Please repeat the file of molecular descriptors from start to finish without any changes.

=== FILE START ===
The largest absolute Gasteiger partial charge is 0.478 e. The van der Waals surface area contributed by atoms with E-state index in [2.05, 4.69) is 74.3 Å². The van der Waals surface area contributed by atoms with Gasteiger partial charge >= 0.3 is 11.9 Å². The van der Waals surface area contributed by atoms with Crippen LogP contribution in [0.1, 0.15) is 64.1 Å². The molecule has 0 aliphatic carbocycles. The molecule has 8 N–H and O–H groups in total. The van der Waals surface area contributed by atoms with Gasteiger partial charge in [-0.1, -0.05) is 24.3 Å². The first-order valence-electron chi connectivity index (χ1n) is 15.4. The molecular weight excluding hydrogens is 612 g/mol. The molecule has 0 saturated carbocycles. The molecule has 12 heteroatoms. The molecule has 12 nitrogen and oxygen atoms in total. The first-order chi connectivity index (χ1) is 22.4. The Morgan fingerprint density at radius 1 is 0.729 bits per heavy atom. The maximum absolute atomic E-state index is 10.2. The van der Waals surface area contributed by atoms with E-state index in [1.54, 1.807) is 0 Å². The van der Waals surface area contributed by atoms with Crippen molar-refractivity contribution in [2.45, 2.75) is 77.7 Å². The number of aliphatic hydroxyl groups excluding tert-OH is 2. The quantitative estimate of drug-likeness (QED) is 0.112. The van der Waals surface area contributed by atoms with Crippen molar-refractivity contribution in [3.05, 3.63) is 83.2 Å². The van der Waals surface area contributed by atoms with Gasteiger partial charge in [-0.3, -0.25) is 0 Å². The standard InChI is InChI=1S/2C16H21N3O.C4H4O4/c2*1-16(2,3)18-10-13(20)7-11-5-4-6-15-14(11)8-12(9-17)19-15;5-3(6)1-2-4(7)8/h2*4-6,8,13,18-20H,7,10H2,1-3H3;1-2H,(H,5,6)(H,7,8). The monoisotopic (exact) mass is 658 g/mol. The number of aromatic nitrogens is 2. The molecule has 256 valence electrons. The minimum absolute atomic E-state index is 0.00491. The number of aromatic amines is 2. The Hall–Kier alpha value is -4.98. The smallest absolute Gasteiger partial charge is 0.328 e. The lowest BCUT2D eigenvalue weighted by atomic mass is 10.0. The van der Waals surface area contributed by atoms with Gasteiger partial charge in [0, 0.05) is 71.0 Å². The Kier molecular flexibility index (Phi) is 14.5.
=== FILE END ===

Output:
The largest absolute Gasteiger partial charge is 0.478 e. The van der Waals surface area contributed by atoms with E-state index in [2.05, 4.69) is 74.3 Å². The van der Waals surface area contributed by atoms with Gasteiger partial charge >= 0.3 is 11.9 Å². The van der Waals surface area contributed by atoms with Crippen LogP contribution in [0.1, 0.15) is 64.1 Å². The molecule has 0 aliphatic carbocycles. The molecule has 8 N–H and O–H groups in total. The van der Waals surface area contributed by atoms with Gasteiger partial charge in [-0.1, -0.05) is 24.3 Å². The first-order valence-electron chi connectivity index (χ1n) is 15.4. The molecular weight excluding hydrogens is 612 g/mol. The molecule has 0 saturated carbocycles. The molecule has 12 heteroatoms. The molecule has 12 nitrogen and oxygen atoms in total. The first-order chi connectivity index (χ1) is 22.4. The Morgan fingerprint density at radius 1 is 0.729 bits per heavy atom. The maximum absolute atomic E-state index is 10.2. The van der Waals surface area contributed by atoms with E-state index in [1.54, 1.807) is 0 Å². The van der Waals surface area contributed by atoms with Crippen molar-refractivity contribution in [2.45, 2.75) is 77.7 Å². The number of aliphatic hydroxyl groups excluding tert-OH is 2. The quantitative estimate of drug-likeness (QED) is 0.112. The van der Waals surface area contributed by atoms with Crippen molar-refractivity contribution in [3.05, 3.63) is 83.2 Å². The van der Waals surface area contributed by atoms with Gasteiger partial charge in [-0.3, -0.25) is 0 Å². The standard InChI is InChI=1S/2C16H21N3O.C4H4O4/c2*1-16(2,3)18-10-13(20)7-11-5-4-6-15-14(11)8-12(9-17)19-15;5-3(6)1-2-4(7)8/h2*4-6,8,13,18-20H,7,10H2,1-3H3;1-2H,(H,5,6)(H,7,8). The monoisotopic (exact) mass is 658 g/mol. The number of aromatic nitrogens is 2. The molecule has 256 valence electrons. The minimum absolute atomic E-state index is 0.00491. The number of aromatic amines is 2. The Hall–Kier alpha value is -4.98. The smallest absolute Gasteiger partial charge is 0.328 e. The lowest BCUT2D eigenvalue weighted by atomic mass is 10.0. The van der Waals surface area contributed by atoms with Gasteiger partial charge in [0, 0.05) is 71.0 Å². The Kier molecular flexibility index (Phi) is 14.5.